Why would any Christian help repeal Obamacare?
Above we see His Holy Highness, Paul Ryan, leading a wrathful group of Christian Congressman through the hallowed hall of our Democracy, they peeing their pants with glee as they destroy the tenet of Christianity, and the core teaching of Jesus – the Healer!
tenet: a principle or belief, especially one of the main principles of a religion or philosophy.
Our President and Vice President are praising the Socialist Nation of Israel, and will be throwing their rabid followers red meat from the Holy Mount. Israel has a healthcare system that is demonized in the United States. The damage the Republican Church of Total Greed will do to our nation, and our people, will exceed the damage ISIS did to human flesh, and human artifacts – in the name of religion.
For this reason, I have received orders from on high to CLOSE CHRISTIANITY – shut it down, for it is an abomination unto Him. There is no hole you can step down into, no tower you may ascend, no cross you can kneel before, nor candle you can light, because, it is SHUT DOWN FOR REPAIRS. It is UNDER CONTRUCTION. Heaven itself is CLOSED! However, you still can GO TO HELL!
Jon ‘The Nazarite’
Compared to patients of other races, blacks have to wait about one hour longer before being transferred from the emergency department to an inpatient hospital bed, a new study shows.
Health care in Israel is universal and participation in a medical insurance plan is compulsory. All Israeli citizens are entitled to basic health care as a fundamental right. The Israeli healthcare system is based on the National Health Insurance Law of 1995, which mandates all citizens resident in the country to join one of four official health insurance organizations, which are run as not-for-profit organizations and are prohibited by law from denying any Israeli citizen membership. Israelis can increase their medical coverage and improve their options by purchasing private health insurance. In a survey of 48 countries in 2013, Israel’s health system was ranked fourth in the world in terms of efficiency, and in 2014 it ranked seventh out of 51. In 2015, Israel was ranked sixth-healthiest country in the world by Bloomberg rankings and ranked eighth in terms of life expectancy.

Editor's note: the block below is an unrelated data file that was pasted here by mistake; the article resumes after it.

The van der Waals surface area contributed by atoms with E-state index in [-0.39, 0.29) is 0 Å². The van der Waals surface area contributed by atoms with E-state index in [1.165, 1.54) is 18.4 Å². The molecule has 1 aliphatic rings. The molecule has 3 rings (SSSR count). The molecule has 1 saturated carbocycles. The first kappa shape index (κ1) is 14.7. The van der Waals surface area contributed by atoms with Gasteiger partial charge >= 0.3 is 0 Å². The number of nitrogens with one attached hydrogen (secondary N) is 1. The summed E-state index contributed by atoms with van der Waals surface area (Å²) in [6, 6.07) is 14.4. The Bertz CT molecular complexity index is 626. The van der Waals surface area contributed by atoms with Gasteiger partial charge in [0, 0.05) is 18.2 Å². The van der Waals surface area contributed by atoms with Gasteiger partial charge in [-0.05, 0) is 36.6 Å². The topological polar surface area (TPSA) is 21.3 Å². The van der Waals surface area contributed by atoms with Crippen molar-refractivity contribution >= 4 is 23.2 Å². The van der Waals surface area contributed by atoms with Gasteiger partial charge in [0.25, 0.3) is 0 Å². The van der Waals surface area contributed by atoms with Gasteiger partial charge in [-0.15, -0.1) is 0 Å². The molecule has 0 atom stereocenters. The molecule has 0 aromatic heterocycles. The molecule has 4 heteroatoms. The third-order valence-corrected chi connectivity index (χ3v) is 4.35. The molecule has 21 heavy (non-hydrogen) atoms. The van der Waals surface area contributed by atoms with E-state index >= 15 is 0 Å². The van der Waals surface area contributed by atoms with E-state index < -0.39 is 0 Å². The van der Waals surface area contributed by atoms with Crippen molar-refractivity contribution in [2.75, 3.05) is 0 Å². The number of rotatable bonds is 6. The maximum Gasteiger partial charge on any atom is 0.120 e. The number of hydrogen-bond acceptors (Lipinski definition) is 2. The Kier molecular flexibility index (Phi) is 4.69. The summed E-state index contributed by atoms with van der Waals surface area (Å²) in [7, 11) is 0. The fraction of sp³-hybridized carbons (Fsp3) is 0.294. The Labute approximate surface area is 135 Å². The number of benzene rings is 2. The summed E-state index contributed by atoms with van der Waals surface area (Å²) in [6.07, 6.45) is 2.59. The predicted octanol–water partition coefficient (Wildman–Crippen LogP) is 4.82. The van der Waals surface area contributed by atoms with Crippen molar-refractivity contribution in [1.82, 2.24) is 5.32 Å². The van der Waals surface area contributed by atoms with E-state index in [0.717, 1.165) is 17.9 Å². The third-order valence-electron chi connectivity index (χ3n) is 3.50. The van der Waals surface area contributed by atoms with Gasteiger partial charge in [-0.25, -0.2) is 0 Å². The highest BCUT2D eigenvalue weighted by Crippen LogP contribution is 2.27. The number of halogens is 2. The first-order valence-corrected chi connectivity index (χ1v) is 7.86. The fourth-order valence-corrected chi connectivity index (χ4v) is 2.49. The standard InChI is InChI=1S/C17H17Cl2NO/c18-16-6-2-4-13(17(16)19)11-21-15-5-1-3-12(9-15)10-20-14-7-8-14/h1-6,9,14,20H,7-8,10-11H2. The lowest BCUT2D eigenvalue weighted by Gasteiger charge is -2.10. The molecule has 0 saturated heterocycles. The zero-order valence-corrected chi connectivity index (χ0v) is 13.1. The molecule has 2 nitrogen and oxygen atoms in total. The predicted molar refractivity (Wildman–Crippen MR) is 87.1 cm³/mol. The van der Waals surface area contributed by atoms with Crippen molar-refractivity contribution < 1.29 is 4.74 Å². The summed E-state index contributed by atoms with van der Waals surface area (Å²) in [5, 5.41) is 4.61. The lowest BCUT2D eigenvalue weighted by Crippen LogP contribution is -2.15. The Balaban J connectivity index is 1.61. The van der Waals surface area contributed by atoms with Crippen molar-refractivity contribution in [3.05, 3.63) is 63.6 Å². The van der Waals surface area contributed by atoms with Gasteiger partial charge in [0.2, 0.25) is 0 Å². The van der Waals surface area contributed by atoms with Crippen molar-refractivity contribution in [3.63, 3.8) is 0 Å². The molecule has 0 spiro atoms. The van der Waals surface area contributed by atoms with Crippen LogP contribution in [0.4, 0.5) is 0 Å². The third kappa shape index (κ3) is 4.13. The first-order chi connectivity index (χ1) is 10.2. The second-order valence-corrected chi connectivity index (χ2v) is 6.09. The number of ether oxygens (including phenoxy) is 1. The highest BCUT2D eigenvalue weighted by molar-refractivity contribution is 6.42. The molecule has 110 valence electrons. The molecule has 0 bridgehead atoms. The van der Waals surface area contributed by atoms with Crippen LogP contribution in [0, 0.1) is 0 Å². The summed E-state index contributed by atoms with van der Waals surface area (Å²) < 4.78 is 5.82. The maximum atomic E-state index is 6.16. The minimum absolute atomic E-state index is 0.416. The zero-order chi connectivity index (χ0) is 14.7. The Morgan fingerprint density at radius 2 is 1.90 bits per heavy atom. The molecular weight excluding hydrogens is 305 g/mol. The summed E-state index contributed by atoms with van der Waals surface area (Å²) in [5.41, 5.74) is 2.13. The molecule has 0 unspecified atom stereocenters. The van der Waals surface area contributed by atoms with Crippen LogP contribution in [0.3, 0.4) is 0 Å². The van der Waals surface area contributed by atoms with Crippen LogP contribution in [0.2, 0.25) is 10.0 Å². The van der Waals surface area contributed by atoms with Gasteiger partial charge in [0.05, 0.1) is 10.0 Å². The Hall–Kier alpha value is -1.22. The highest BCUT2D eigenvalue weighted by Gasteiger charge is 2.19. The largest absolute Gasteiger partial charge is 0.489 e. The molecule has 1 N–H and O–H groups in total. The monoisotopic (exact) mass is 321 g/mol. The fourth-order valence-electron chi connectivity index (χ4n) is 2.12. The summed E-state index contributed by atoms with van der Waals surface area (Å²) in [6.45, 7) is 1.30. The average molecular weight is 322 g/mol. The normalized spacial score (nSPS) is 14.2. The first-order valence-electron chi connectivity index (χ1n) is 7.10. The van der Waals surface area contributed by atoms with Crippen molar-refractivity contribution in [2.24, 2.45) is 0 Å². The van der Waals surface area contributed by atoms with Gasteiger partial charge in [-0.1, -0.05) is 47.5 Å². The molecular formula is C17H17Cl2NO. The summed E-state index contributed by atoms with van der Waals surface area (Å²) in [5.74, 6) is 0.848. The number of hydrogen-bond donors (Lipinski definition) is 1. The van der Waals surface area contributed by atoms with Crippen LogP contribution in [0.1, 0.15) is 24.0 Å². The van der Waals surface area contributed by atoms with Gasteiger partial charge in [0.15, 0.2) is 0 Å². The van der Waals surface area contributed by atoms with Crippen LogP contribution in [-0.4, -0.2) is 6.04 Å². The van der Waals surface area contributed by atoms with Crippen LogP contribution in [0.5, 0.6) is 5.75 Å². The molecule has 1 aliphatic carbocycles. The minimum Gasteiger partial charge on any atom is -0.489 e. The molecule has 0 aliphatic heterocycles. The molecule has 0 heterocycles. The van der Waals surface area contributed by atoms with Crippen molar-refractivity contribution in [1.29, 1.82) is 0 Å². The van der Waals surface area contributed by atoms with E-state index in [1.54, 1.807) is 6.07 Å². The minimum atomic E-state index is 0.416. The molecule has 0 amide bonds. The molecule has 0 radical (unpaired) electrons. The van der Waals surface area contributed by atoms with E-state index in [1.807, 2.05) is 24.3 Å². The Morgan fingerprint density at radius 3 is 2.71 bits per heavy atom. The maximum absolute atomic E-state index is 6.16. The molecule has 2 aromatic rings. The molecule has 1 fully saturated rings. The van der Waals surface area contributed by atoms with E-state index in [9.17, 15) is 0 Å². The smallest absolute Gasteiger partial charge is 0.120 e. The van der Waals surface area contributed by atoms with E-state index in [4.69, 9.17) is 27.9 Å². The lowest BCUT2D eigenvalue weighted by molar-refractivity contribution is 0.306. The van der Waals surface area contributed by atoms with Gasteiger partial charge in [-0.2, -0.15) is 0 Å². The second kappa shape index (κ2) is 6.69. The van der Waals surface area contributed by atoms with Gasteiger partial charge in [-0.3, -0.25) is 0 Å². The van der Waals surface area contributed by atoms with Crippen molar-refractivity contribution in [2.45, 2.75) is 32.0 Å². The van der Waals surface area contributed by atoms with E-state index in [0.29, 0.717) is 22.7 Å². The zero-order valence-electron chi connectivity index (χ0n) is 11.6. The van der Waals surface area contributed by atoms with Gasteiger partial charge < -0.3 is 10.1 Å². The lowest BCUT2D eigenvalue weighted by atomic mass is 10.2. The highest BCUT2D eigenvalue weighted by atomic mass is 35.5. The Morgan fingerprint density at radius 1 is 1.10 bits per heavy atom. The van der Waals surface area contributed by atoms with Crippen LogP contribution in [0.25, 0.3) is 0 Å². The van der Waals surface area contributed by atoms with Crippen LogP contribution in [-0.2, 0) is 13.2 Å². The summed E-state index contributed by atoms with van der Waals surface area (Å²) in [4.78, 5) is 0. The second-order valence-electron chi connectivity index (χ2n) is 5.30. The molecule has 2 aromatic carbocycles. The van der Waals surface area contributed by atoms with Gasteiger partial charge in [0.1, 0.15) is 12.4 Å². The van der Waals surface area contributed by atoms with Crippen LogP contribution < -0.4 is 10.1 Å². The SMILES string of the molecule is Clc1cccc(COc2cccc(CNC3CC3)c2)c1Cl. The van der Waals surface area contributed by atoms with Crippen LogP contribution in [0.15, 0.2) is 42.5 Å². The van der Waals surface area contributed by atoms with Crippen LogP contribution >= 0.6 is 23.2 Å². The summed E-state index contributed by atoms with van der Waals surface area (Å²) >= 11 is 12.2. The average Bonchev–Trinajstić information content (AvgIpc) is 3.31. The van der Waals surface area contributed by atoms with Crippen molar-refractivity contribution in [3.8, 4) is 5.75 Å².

Vice President Mike Pence says Donald Trump is “seriously considering” moving the U.S. embassy in Israel from Tel Aviv to Jerusalem, a move that would reverse six decades of American policy in the Middle East and inflame tensions in the Arab world.
Speaking at a Washington event Tuesday celebrating the anniversary of Israel’s Declaration of Independence in 1948, Pence pointed to the White House’s close relationship with the country and lauded Trump’s record on Israel since he assumed the presidency.
He cited the appointment of David Friedman as U.S. ambassador to Israel and Nikki Haley as U.S. ambassador to the United Nations of evidence of Trump’s support to Israeli, according to White House transcripts.
Trump received much more support during the GOP primaries from Republicans who do not attend religious services every week; half of this group was in Trump’s corner by April, including 28% who had steadily supported him throughout the primaries.